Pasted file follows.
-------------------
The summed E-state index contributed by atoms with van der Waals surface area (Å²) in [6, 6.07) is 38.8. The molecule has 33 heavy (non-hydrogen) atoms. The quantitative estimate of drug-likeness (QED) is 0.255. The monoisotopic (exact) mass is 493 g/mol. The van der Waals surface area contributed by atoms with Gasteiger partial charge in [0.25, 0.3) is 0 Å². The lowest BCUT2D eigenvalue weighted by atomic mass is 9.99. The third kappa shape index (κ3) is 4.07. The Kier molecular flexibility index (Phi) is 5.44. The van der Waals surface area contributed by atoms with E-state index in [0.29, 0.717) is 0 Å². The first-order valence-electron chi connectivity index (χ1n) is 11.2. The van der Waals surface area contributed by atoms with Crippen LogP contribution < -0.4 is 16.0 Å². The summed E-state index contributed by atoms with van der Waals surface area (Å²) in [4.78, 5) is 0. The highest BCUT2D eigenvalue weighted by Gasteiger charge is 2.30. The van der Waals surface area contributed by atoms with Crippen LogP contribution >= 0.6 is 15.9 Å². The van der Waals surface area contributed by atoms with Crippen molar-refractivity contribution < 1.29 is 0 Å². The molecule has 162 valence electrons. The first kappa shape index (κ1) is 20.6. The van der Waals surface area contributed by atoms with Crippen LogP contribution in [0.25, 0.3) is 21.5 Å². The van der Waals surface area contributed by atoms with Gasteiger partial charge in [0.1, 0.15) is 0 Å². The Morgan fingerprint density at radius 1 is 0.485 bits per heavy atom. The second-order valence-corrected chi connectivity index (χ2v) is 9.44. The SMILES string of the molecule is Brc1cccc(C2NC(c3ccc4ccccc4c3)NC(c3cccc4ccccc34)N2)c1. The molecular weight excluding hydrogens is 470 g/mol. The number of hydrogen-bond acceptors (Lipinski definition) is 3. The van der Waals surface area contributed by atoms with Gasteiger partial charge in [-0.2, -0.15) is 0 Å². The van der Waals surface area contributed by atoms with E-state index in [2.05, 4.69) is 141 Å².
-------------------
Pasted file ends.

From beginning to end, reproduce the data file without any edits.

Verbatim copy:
The summed E-state index contributed by atoms with van der Waals surface area (Å²) in [6, 6.07) is 38.8. The molecule has 33 heavy (non-hydrogen) atoms. The quantitative estimate of drug-likeness (QED) is 0.255. The monoisotopic (exact) mass is 493 g/mol. The van der Waals surface area contributed by atoms with Gasteiger partial charge in [0.25, 0.3) is 0 Å². The lowest BCUT2D eigenvalue weighted by atomic mass is 9.99. The third kappa shape index (κ3) is 4.07. The Kier molecular flexibility index (Phi) is 5.44. The van der Waals surface area contributed by atoms with E-state index in [0.29, 0.717) is 0 Å². The first-order valence-electron chi connectivity index (χ1n) is 11.2. The van der Waals surface area contributed by atoms with Crippen LogP contribution < -0.4 is 16.0 Å². The summed E-state index contributed by atoms with van der Waals surface area (Å²) in [4.78, 5) is 0. The highest BCUT2D eigenvalue weighted by Gasteiger charge is 2.30. The van der Waals surface area contributed by atoms with Crippen LogP contribution >= 0.6 is 15.9 Å². The van der Waals surface area contributed by atoms with Crippen molar-refractivity contribution < 1.29 is 0 Å². The molecule has 162 valence electrons. The first kappa shape index (κ1) is 20.6. The van der Waals surface area contributed by atoms with Crippen LogP contribution in [0.25, 0.3) is 21.5 Å². The van der Waals surface area contributed by atoms with Gasteiger partial charge in [0.1, 0.15) is 0 Å². The Morgan fingerprint density at radius 1 is 0.485 bits per heavy atom. The second-order valence-corrected chi connectivity index (χ2v) is 9.44. The SMILES string of the molecule is Brc1cccc(C2NC(c3ccc4ccccc4c3)NC(c3cccc4ccccc34)N2)c1. The molecular weight excluding hydrogens is 470 g/mol. The number of hydrogen-bond acceptors (Lipinski definition) is 3. The van der Waals surface area contributed by atoms with Gasteiger partial charge in [-0.2, -0.15) is 0 Å². The van der Waals surface area contributed by atoms with E-state index in [2.05, 4.69) is 141 Å².